The demand for degradable filters may increase as states – including New York – consider levying taxes on non-biodegradable cigarette filters. In response, there is renewed interest to make cigarette filters degrade faster.

What did they do?

A group of chemists wondered if a cellulose acetate plastic filter could be converted back into natural, degradable cellulose after it was used. If so, the cigarette butts should degrade much more quickly.

They guessed that small amounts of acid added to the filter should speed the degradation process.

First, they measured the degradation rate of cellulose acetate using a wide range of acids with different strengths. Combinations of acids were also tested to find which worked best to make cigarette filters that retained their structure and function while degrading faster.

Next, they created an effective additive based on which acids worked best. The additive needed to be acidic, non-toxic and allow the cigarette to burn normally. To find one, they looked to acids common in food, including citric acid, phytic acid and vitamin C (ascorbic acid), as well as stronger mineral acids not commonly considered safe food additives.

The new filter design was tested. A smoking machine “smoked” the cigarettes, and the butts were left outside and monitored.

What did they find?

In the first tests, the butts exposed to water and a small amount of acid broke down faster than those not exposed to acid. Strong acids worked best to efficiently speed the degradation of the cellulose acetate fibers. In particular they found that sulfuric acid was the most effective catalyst.

Sulfuric acid, however, is not safe to put into cigarette filters. The researchers devised a way to generate the stronger acid only after the cigarette was smoked. The smoker would not be exposed to any additional harmful compounds, and the filter would degrade more quickly.

To make the acid additive, the researchers combined safer chemicals – cellulose sulfate, citric acid and phytic acid – into a tablet. When the tablet got wet, these ingredients mixed and released small amounts of sulfuric acid that degraded the filter material. The tablets were coated with ethyl cellulose and cellulose acetate to shield the acid precursors from premature exposure to water.

After 14 days outside, the butts containing the acid tablet were more acidic and tested positive for the presence of sulfuric acid, while the control butts remained unchanged. At the end of the 90-day trial, the new filters were considerably more degraded than the controls. Unfortunately they had not degraded as much as expected based on the laboratory experiments.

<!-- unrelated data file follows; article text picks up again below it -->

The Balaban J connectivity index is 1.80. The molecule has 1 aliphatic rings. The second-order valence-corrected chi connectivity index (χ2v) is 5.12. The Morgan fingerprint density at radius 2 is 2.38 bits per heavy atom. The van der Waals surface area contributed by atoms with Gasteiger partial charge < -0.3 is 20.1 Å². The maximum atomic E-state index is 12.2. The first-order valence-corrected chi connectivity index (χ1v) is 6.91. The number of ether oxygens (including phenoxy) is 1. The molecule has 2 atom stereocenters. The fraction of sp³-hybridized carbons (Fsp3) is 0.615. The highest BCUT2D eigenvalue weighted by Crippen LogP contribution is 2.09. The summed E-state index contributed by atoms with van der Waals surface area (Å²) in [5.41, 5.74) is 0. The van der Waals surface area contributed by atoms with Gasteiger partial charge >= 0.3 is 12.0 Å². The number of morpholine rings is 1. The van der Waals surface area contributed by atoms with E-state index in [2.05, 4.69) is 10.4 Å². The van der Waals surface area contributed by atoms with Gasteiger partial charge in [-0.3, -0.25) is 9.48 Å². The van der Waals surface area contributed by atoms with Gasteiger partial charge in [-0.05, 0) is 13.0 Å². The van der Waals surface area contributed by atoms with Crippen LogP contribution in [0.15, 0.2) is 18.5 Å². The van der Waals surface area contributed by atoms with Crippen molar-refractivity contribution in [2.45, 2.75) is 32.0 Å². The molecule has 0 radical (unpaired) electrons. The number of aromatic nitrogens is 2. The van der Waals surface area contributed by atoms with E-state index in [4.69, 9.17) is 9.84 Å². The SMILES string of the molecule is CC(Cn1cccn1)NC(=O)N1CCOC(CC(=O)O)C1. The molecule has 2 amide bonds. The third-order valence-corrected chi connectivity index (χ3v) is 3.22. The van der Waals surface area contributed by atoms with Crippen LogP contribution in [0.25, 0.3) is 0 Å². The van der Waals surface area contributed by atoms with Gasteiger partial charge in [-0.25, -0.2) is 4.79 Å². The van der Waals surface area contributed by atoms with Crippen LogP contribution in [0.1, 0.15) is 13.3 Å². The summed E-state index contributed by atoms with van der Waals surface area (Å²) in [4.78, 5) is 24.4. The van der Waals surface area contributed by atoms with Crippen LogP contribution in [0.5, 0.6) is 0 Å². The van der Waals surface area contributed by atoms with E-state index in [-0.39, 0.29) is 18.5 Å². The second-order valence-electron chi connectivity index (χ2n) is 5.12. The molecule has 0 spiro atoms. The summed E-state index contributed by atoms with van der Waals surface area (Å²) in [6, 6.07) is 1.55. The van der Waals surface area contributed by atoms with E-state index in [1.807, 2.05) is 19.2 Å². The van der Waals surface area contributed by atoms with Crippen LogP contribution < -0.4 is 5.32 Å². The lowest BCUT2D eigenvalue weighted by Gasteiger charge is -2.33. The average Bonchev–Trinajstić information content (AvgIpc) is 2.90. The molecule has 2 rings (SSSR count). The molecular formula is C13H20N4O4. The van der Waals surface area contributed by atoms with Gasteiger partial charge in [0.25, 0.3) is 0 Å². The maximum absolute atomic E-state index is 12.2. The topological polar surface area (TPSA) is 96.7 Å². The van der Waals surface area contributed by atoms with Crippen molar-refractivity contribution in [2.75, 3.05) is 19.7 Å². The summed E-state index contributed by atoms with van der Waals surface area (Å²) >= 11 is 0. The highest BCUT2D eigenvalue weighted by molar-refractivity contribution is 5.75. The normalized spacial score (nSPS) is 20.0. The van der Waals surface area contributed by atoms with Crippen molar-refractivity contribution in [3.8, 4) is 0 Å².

What does it mean?

Small amounts of strong acid increase the degradation rate of the cellulose acetate fibers found in cigarette butts. Although the idea worked in principle, the outside trials did not live up to the promise of the laboratory results.

The research is important because it is a step towards making a truly degradable and functional cigarette filter. This research shows how green chemistry can improve existing technology. The researchers designed the new filters for degradation while making safer chemical choices. This approach will ultimately minimize waste and hopefully prevent some of the toxic exposures to birds and other wildlife.

Under laboratory conditions, the acid converted the filter plastic into a biodegradable material within 30 to 60 days, depending on temperature. The food grade acids and materials generated the strong acid only after the cigarette had been smoked. These preliminary results indicate that acidic additive in the filter could reduce the time it takes for cigarette butts to degrade in the environment.

Several problems will need to be resolved before large manufacturers could adopt the use of acid tablets in cigarette filters. The filter’s effectiveness – improved degradation and materials safety of materials – will need to be quantified in clinical and environmental trials. This will take more research to design and incorporate the acid precursors into the filter body.